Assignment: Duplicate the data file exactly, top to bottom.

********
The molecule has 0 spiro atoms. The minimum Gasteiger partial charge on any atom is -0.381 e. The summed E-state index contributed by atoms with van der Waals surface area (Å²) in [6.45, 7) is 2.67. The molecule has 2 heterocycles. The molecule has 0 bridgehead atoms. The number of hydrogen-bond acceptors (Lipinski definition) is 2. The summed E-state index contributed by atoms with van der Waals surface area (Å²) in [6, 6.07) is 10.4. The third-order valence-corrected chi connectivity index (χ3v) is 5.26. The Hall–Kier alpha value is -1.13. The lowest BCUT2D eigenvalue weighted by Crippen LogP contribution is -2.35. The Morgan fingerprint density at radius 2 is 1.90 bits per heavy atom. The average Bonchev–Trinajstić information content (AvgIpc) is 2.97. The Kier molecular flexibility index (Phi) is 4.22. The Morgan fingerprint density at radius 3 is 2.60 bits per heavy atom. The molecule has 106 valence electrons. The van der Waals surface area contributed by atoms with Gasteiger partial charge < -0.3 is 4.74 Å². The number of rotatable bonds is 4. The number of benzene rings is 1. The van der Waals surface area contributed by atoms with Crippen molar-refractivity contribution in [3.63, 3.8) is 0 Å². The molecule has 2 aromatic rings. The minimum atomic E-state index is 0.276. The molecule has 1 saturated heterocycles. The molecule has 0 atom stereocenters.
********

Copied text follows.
The molecule has 0 spiro atoms. The minimum Gasteiger partial charge on any atom is -0.381 e. The summed E-state index contributed by atoms with van der Waals surface area (Å²) in [6.45, 7) is 2.67. The molecule has 2 heterocycles. The molecule has 0 bridgehead atoms. The number of hydrogen-bond acceptors (Lipinski definition) is 2. The summed E-state index contributed by atoms with van der Waals surface area (Å²) in [6, 6.07) is 10.4. The third-order valence-corrected chi connectivity index (χ3v) is 5.26. The Hall–Kier alpha value is -1.13. The lowest BCUT2D eigenvalue weighted by Crippen LogP contribution is -2.35. The Morgan fingerprint density at radius 2 is 1.90 bits per heavy atom. The average Bonchev–Trinajstić information content (AvgIpc) is 2.97. The Kier molecular flexibility index (Phi) is 4.22. The Morgan fingerprint density at radius 3 is 2.60 bits per heavy atom. The molecule has 106 valence electrons. The van der Waals surface area contributed by atoms with Gasteiger partial charge < -0.3 is 4.74 Å². The number of rotatable bonds is 4. The number of benzene rings is 1. The van der Waals surface area contributed by atoms with Crippen molar-refractivity contribution in [3.63, 3.8) is 0 Å². The molecule has 2 aromatic rings. The minimum atomic E-state index is 0.276. The molecule has 1 saturated heterocycles. The molecule has 0 atom stereocenters.